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IBF recognizes Carmel attorney as 2017 Legendary Lawyer

September 6, 2017
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At 85 years old, John Proffitt has retired from practicing law but he still has an office that he regularly visits at Altman Poindexter & Wyatt LLC in Carmel.

Flooded with natural light, the space has comfortable chairs, a large desk and walls adorned with accolades and photographs collected from a legal career that spanned more than 50 years. These things highlight his dedication to his practice while a small blue plastic Chicago Cubs baseball hat that sits on corner of the desk and a framed Calvin & Hobbes cartoon on the wall reflect his propensity to enjoy life.

The most striking aspect of the office is the location — right off the reception area. It was purposefully given to Proffitt, who likes people, loves to converse and naturally fills the role of greeter to the clients arriving to meet with their attorneys.

proffitt-john-factbox.gifProffitt, in retirement, can indulge in what the billable hour took away. Calling it “one of the worst things the law ever did,” he said having to count minutes has hindered lawyers from fostering a friendly relationship by shooting the breeze and finding out about families, hobbies and the latest happenings.

His office location allows him to do what he advises all lawyers to remember: “Your clients are the most important part of your practice.”

Proffitt’s colleagues have found him to be an important part of the legal profession, exemplifying not only the highest standards and ethics but also being active outside the practice of law to help the larger community. They have honored him with the 2017 Indiana Bar Foundation Legendary Lawyer Award.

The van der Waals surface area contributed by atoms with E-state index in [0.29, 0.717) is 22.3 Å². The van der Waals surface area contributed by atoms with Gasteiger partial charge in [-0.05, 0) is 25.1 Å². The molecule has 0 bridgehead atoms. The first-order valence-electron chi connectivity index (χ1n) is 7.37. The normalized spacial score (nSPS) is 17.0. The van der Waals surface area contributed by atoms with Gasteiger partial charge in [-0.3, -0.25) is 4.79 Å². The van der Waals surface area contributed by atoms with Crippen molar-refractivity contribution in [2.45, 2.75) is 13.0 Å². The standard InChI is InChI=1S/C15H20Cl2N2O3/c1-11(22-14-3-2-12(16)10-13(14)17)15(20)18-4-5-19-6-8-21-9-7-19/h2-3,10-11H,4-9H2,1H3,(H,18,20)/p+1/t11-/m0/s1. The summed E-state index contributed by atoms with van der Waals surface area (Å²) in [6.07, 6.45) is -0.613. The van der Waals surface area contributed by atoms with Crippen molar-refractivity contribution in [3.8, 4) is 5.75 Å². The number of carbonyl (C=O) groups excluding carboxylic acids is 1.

Peter Obremskey, of counsel at Parr Richey Frandsen Patterson Kruse LLP in Lebanon, often introduced law clerks and young associates to Proffitt, wanting to give them a good example to follow. Proffitt, Obremskey said, was more interested in people than making money. He was always a gentleman, sincere and never uttered a bad word about anybody even if they were stepping on his toes.

“If every lawyer was like John Proffitt,” Obremskey said, “then the legal profession would be a very pleasant place to work.”

Proffitt began his legal career at Stinson Morrison Hecker LLP in Kansas City, Missouri, before returning home to Indiana where he joined the late Frank W. Campbell in Noblesville. At the start, he handled just about any legal matter that walked in the door but gravitated to civil litigation and then family law. He helped found the former law firm of Campbell Kyle Proffitt LLP and built a reputation of being smart, well-prepared and always civil.

As Obremskey explained, Proffitt is likable, and for opposing counsel, that was a problem because juries liked him as well.

Proffitt joked that being a Legendary Lawyer means he has lived longer than most attorneys. But then he humbly accepts the recognition.

“I think anybody is warmed by the fact that they see some indication that they’ve done a good job,” he said. “I think anybody’s got to be grateful for that and feel good about it.”

‘Doing something worthwhile’

Proffitt found the law early.

As a young boy growing up in Lebanon, Proffitt was given a Perry Mason thriller by the local librarian and becoming enthralled, immediately decided he was going to be a lawyer. However, the dream could have evaporated at any moment. He was scraping by with his mother and his older sister — his father having left when Proffitt was just 5 — when his mother died when he was 15.